THz emission mechanisms for InN are investigated by using THz emission spectroscopy (TES). The second-order optical response of bulk and surface electric field for wurtzite crystal could successfully explain the incident angle-, azimuthal angle-, and pump polarization- dependence of emitted THz field. According to the azimuthal angle- and pump polarization- dependence of TES, we deduced the interplay of transient current and optical rectification in THz emission for InN.

Second harmonic generation (SHG) is the second-order optical response similar to optical rectification. From the calculated results we successfully demonstrated that bulk electric-dipole contribution dominates any surface contribution in SHF for noncentrosymmetric crystal. The best fitting parameters to azimuthal angle dependent SHG experiment are consistent with the calculated results based on bulk electric-dipole contribution.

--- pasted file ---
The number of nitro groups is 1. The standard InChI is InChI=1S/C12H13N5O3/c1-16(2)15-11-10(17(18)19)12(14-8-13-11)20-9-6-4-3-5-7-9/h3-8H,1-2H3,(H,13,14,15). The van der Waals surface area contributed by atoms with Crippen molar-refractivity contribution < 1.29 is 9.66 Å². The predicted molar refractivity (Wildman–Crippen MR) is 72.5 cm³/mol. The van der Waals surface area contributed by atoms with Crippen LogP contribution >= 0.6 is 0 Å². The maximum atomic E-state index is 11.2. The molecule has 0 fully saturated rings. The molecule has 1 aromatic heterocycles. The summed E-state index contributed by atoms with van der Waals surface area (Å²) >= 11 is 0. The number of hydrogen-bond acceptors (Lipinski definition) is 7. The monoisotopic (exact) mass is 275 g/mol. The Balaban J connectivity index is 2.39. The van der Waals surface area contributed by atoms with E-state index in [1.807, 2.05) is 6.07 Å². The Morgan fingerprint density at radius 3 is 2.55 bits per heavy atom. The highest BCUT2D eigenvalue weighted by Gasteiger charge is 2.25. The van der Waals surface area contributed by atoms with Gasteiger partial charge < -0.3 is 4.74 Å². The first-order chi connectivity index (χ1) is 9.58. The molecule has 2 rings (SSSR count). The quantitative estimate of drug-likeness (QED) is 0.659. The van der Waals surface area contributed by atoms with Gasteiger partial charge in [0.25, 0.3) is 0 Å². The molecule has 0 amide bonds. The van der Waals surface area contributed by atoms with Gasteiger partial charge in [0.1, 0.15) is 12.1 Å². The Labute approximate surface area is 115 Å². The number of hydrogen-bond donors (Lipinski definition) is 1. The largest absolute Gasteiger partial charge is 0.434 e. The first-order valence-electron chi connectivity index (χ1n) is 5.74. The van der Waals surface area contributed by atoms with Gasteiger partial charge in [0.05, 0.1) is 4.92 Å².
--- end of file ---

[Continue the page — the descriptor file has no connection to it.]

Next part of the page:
We also investigated the transient carrier dynamics for InN epilayer and nanorods via time-resolved optical pump-probe technique. The time evolution of transient reflectivity changes of InN is the interplay of photoinduced absorption and band-filling. The pump fluence independent lifetime of InN epilayer is regarded as defect-related recombination time. We also observe an inverse relationship between carrier lifetime and carrier concentration.

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Acknowledgement

在碩士班兩年,雖然研究過程辛苦但也使我成長許多,體驗到研

究的迷人之處,學習到正確的態度,感謝我的指導教授安惠榮老師無

私的教導,指引我研究方向及指導正確的研究觀念。感謝王怡超學長

在實驗系統架設的幫忙及雷射的維護,陳晉偉學長在二次諧波方面的

指導。平時與洪誌彰學長的研究討論讓我收穫很多,學長廣泛地學習

以及做事的高效率值得學習,還要感謝潘悉靈老師實驗室的同學陪伴

我兩年的修課及實驗,呂助增老師實驗室親切地交流分享二次諧波的

研究,還有實驗室的伙伴陪我度過最重要的碩二。最後,要感謝家人

的支持及協助讓我能無後顧之憂地完成碩士研究。

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Contents

Abstract(C)

……….

i

Abstract(E)

………

ii

Acknowledgement

………...

iii